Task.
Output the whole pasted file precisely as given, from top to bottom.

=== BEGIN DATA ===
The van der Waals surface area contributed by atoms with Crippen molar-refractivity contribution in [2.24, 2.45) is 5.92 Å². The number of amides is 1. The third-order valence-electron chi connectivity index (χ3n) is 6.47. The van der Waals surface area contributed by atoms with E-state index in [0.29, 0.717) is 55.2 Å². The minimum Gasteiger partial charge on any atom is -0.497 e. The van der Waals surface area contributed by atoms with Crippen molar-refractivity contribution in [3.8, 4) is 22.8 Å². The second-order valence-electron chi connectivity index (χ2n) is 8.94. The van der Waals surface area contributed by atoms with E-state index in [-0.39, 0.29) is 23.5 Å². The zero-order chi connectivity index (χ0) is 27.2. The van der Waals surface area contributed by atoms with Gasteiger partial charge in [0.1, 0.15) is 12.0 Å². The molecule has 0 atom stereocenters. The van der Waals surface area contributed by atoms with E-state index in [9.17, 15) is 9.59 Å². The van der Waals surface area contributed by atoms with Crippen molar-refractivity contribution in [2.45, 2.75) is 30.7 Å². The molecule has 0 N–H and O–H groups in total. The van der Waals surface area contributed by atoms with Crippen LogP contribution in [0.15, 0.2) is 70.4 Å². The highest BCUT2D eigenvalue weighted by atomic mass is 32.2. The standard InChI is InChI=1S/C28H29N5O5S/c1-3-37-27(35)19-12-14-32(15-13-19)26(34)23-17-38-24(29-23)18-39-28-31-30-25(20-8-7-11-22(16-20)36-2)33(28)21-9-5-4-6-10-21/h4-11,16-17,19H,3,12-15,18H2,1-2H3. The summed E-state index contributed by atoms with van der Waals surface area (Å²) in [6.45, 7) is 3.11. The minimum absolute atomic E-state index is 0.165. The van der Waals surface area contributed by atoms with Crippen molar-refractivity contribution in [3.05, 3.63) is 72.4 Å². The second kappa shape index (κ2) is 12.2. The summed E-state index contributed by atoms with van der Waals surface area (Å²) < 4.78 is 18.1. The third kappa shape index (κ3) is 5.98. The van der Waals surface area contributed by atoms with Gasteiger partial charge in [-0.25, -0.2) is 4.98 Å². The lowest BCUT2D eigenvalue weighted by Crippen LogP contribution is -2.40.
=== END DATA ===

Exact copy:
The van der Waals surface area contributed by atoms with Crippen molar-refractivity contribution in [2.24, 2.45) is 5.92 Å². The number of amides is 1. The third-order valence-electron chi connectivity index (χ3n) is 6.47. The van der Waals surface area contributed by atoms with E-state index in [0.29, 0.717) is 55.2 Å². The minimum Gasteiger partial charge on any atom is -0.497 e. The van der Waals surface area contributed by atoms with Crippen molar-refractivity contribution in [3.8, 4) is 22.8 Å². The second-order valence-electron chi connectivity index (χ2n) is 8.94. The van der Waals surface area contributed by atoms with E-state index in [-0.39, 0.29) is 23.5 Å². The zero-order chi connectivity index (χ0) is 27.2. The van der Waals surface area contributed by atoms with Gasteiger partial charge in [0.1, 0.15) is 12.0 Å². The molecule has 0 atom stereocenters. The van der Waals surface area contributed by atoms with E-state index in [9.17, 15) is 9.59 Å². The van der Waals surface area contributed by atoms with Crippen molar-refractivity contribution in [2.45, 2.75) is 30.7 Å². The molecule has 0 N–H and O–H groups in total. The van der Waals surface area contributed by atoms with Crippen LogP contribution in [0.15, 0.2) is 70.4 Å². The highest BCUT2D eigenvalue weighted by atomic mass is 32.2. The standard InChI is InChI=1S/C28H29N5O5S/c1-3-37-27(35)19-12-14-32(15-13-19)26(34)23-17-38-24(29-23)18-39-28-31-30-25(20-8-7-11-22(16-20)36-2)33(28)21-9-5-4-6-10-21/h4-11,16-17,19H,3,12-15,18H2,1-2H3. The summed E-state index contributed by atoms with van der Waals surface area (Å²) in [6.45, 7) is 3.11. The minimum absolute atomic E-state index is 0.165. The van der Waals surface area contributed by atoms with Crippen molar-refractivity contribution in [3.05, 3.63) is 72.4 Å². The second kappa shape index (κ2) is 12.2. The summed E-state index contributed by atoms with van der Waals surface area (Å²) < 4.78 is 18.1. The third kappa shape index (κ3) is 5.98. The van der Waals surface area contributed by atoms with Gasteiger partial charge in [-0.25, -0.2) is 4.98 Å². The lowest BCUT2D eigenvalue weighted by Crippen LogP contribution is -2.40.